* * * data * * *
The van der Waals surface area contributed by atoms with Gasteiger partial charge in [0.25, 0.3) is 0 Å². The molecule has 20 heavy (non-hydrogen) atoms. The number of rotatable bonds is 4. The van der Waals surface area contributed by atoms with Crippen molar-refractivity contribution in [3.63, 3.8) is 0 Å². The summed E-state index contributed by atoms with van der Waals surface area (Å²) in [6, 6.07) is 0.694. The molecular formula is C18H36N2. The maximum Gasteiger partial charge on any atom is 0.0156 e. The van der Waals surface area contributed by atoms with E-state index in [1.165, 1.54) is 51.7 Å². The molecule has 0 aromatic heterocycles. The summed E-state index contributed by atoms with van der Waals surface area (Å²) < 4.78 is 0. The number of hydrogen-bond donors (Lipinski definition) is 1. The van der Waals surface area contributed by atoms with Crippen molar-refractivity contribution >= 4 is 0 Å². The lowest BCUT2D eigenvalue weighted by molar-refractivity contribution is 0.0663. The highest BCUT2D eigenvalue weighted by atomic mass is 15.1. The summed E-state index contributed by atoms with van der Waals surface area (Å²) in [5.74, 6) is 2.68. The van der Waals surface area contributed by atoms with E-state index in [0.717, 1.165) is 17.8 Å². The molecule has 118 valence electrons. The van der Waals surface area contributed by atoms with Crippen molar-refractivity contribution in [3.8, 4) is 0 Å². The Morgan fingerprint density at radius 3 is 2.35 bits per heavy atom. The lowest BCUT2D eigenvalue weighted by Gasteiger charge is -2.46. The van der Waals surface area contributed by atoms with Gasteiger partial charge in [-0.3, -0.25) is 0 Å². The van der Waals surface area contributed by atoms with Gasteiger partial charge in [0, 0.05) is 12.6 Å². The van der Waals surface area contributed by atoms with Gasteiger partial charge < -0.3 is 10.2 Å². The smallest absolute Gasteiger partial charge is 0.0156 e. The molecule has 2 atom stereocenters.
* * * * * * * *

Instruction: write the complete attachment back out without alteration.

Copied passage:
The van der Waals surface area contributed by atoms with Gasteiger partial charge in [0.25, 0.3) is 0 Å². The molecule has 20 heavy (non-hydrogen) atoms. The number of rotatable bonds is 4. The van der Waals surface area contributed by atoms with Crippen molar-refractivity contribution in [3.63, 3.8) is 0 Å². The summed E-state index contributed by atoms with van der Waals surface area (Å²) in [6, 6.07) is 0.694. The molecular formula is C18H36N2. The maximum Gasteiger partial charge on any atom is 0.0156 e. The van der Waals surface area contributed by atoms with E-state index in [1.165, 1.54) is 51.7 Å². The molecule has 0 aromatic heterocycles. The summed E-state index contributed by atoms with van der Waals surface area (Å²) < 4.78 is 0. The number of hydrogen-bond donors (Lipinski definition) is 1. The van der Waals surface area contributed by atoms with Crippen molar-refractivity contribution >= 4 is 0 Å². The lowest BCUT2D eigenvalue weighted by molar-refractivity contribution is 0.0663. The highest BCUT2D eigenvalue weighted by atomic mass is 15.1. The summed E-state index contributed by atoms with van der Waals surface area (Å²) in [5.74, 6) is 2.68. The van der Waals surface area contributed by atoms with E-state index in [0.717, 1.165) is 17.8 Å². The molecule has 118 valence electrons. The van der Waals surface area contributed by atoms with Crippen molar-refractivity contribution in [3.8, 4) is 0 Å². The Morgan fingerprint density at radius 3 is 2.35 bits per heavy atom. The lowest BCUT2D eigenvalue weighted by Gasteiger charge is -2.46. The van der Waals surface area contributed by atoms with Gasteiger partial charge in [-0.3, -0.25) is 0 Å². The van der Waals surface area contributed by atoms with Gasteiger partial charge in [0, 0.05) is 12.6 Å². The van der Waals surface area contributed by atoms with Gasteiger partial charge < -0.3 is 10.2 Å². The smallest absolute Gasteiger partial charge is 0.0156 e. The molecule has 2 atom stereocenters.